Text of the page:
After covering the ERs, we looked at a variety of ACCJC policy statements for which COMFSM must have corresponding policies. There are a raft of these puppies. One that was discussed at length was the transfer policy.

Transfer policies must include treatment of both inbound and outbound transfers. The outbound policy cannot include language that blanket promises that all courses will be accepted by all institutions. And the inbound policy cannot read, "We only accept courses from colleges accredited by regional accreditation agencies such as WASC." That's right: CANNOT. We can no longer use regional accreditation to sort the chaff from the wheat. I have to believe that WASC or one of the other regionals got slammed with a lawsuit and lost.

The new rule is that if the outline matches your outline, then you have to accept the course. We have to accept equivalent courses from schools with national accreditation or even without accreditation. The discussion even mentioned Bob Jones University by name and ACCJC said we have to look at their outlines and take equivalent courses.

I wonder how we will know whether the courses are being delivered honest to their outlines, but other schools could ask the same of us. Hence my nexus and its "external" evaluation leg.

I asked in the meeting whether this effectively devalues accreditation, but I only seemed to make Barbara uncomfortable. She noted that the US Congress is under tremendous pressure from groups such as Cisco and Microsoft who want to set up their own accredited courses (can you say "Pellable?") without having to meet the broad requirements found in the regional accreditors (libraries, general education).

My own personal opinion is that if schools have to accept courses from non-accredited institutions, then accreditation is a dinosaur that is extinct but does not know it yet. If groups such as WASC are going to lose the political battle in the US Congress to corporate America and non-regional accreditors, if Pell is going to travel beyond the walls of accreditation, well then accreditation is history.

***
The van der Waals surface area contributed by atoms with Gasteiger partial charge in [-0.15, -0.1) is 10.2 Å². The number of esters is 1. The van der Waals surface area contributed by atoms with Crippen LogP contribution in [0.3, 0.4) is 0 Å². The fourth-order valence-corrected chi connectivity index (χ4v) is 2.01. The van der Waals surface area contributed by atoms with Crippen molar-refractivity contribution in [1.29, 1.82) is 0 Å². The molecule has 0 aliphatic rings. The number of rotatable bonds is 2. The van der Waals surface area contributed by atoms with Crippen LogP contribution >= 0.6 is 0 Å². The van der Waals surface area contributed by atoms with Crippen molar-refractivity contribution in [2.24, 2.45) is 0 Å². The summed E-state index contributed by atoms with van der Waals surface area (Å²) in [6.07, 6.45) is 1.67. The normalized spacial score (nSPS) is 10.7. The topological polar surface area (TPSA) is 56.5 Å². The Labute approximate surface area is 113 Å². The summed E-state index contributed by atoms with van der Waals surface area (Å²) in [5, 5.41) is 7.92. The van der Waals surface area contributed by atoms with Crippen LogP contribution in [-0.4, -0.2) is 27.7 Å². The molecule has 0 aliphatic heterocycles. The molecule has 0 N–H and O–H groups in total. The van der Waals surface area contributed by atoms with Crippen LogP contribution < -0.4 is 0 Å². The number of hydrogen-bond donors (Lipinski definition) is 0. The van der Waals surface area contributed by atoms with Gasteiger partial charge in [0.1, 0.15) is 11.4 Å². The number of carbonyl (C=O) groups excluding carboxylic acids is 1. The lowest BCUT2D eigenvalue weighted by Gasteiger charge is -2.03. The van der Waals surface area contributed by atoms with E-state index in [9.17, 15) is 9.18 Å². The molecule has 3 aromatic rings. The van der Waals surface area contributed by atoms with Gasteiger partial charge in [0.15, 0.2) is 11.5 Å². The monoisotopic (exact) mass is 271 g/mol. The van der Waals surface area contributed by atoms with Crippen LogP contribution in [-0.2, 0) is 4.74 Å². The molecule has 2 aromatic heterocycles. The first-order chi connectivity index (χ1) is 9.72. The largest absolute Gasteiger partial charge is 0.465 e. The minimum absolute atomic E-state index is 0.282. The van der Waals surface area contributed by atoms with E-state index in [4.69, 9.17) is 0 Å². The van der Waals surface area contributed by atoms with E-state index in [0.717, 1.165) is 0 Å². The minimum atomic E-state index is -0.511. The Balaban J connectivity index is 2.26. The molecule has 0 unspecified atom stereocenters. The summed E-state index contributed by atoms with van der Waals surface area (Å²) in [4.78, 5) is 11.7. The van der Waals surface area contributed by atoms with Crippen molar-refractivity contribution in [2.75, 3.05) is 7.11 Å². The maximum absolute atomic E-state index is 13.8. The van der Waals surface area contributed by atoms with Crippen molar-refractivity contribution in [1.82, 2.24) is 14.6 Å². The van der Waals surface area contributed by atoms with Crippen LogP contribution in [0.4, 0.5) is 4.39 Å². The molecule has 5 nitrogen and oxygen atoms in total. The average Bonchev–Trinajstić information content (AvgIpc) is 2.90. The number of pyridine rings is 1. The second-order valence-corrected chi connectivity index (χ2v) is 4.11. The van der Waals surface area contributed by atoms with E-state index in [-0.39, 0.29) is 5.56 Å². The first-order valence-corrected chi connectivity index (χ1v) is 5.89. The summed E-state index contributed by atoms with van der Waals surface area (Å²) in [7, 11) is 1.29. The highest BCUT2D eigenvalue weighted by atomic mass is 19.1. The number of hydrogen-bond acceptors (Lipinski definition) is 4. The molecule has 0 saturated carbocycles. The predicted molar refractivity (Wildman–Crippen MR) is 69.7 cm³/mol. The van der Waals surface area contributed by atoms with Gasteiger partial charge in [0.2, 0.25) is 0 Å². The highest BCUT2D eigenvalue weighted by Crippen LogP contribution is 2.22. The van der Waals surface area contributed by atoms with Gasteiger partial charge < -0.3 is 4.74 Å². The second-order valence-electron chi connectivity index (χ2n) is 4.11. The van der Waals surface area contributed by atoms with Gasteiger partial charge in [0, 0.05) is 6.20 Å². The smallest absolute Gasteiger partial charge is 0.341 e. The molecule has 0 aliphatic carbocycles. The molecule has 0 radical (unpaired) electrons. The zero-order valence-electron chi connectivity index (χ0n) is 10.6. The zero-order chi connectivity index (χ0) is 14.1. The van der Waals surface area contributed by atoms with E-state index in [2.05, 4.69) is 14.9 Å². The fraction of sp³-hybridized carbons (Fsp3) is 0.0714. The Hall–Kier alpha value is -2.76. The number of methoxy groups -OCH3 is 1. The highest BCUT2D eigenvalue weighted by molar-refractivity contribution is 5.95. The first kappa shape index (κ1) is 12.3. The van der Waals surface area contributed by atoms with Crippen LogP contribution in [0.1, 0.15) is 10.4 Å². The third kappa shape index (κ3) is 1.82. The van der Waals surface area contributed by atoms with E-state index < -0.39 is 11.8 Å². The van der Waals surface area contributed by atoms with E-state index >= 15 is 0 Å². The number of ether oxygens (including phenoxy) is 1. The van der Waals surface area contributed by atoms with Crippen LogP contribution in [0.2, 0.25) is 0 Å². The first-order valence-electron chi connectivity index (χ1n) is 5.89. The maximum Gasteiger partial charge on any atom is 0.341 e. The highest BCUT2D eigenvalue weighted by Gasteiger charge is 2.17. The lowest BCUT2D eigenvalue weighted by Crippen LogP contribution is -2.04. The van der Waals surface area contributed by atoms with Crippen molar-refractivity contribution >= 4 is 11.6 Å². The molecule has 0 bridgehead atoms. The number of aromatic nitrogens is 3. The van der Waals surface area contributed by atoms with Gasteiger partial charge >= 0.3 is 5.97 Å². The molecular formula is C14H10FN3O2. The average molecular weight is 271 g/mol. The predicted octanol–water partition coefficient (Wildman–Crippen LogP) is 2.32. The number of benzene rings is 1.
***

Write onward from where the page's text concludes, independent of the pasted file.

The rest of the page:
Barbara noted that the interest of the US government is also based in consumer protection laws. How? The US government underwrites financial aid. They do not want to have to pay twice for EN 110 Advanced English when a student transfers schools. Like the new Health Care Privacy and Protection Act that includes protection of the right of a patient to transfer their health insurance to a new insurer, the US Government wants to ensure that students can transfer their courses to new institutions.

I guess the government sees the regional accreditors as an "old boys" network that controls the transportability of courses. And so they are keen to step in and regulate this area. I gather the regional accreditors are trying to preempt this area of regulation by issuing directives to member institutions to act flexibly and fairly and to not look solely at accreditation.

I asked how a small institution like ours is supposed to evaluate courses from the multitude of potential source institutions. I did not mention the possibility we would be asked to transfer in courses from small unaccredited religious schools on Tol in Chuuk. Barbara had no answer other than that our traditional approach of outright rejecting courses from non accredited schools was no longer allowed.


Discussion of other policies ensued. Later groups were formed to discuss what would constitute evidence . Out of these discussions it became clear that the use of the word dialog was meant to imply a structured, multi-person, documented, topic based discussion involving five or more people. The type of continuous, ongoing, rolling discussion that characterizes COMFSM discussions is not considered dialog.